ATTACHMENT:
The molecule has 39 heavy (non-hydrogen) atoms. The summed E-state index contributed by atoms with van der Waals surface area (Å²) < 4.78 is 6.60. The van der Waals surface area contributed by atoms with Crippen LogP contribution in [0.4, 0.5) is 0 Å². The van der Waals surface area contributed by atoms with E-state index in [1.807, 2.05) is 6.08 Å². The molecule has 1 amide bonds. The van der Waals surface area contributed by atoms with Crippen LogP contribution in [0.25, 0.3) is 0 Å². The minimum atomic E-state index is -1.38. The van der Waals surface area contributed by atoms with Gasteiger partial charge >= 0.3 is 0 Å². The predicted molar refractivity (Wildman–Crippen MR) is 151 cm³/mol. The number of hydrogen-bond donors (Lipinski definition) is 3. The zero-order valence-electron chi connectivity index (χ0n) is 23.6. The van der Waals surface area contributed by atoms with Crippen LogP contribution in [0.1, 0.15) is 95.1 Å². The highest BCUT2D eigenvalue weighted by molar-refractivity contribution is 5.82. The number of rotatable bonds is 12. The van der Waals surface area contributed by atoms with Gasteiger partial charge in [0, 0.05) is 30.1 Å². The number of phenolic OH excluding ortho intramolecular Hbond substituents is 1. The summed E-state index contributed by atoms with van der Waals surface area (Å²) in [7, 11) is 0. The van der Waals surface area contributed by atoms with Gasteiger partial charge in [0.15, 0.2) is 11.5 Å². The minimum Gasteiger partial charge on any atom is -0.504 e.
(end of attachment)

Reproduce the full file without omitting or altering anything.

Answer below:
The molecule has 39 heavy (non-hydrogen) atoms. The summed E-state index contributed by atoms with van der Waals surface area (Å²) < 4.78 is 6.60. The van der Waals surface area contributed by atoms with Crippen LogP contribution in [0.4, 0.5) is 0 Å². The van der Waals surface area contributed by atoms with E-state index in [1.807, 2.05) is 6.08 Å². The molecule has 1 amide bonds. The van der Waals surface area contributed by atoms with Crippen LogP contribution in [0.25, 0.3) is 0 Å². The minimum atomic E-state index is -1.38. The van der Waals surface area contributed by atoms with Gasteiger partial charge >= 0.3 is 0 Å². The predicted molar refractivity (Wildman–Crippen MR) is 151 cm³/mol. The number of hydrogen-bond donors (Lipinski definition) is 3. The zero-order valence-electron chi connectivity index (χ0n) is 23.6. The van der Waals surface area contributed by atoms with Crippen LogP contribution in [0.1, 0.15) is 95.1 Å². The highest BCUT2D eigenvalue weighted by molar-refractivity contribution is 5.82. The number of rotatable bonds is 12. The van der Waals surface area contributed by atoms with Gasteiger partial charge in [0, 0.05) is 30.1 Å². The number of phenolic OH excluding ortho intramolecular Hbond substituents is 1. The summed E-state index contributed by atoms with van der Waals surface area (Å²) in [7, 11) is 0. The van der Waals surface area contributed by atoms with Gasteiger partial charge in [0.15, 0.2) is 11.5 Å². The minimum Gasteiger partial charge on any atom is -0.504 e.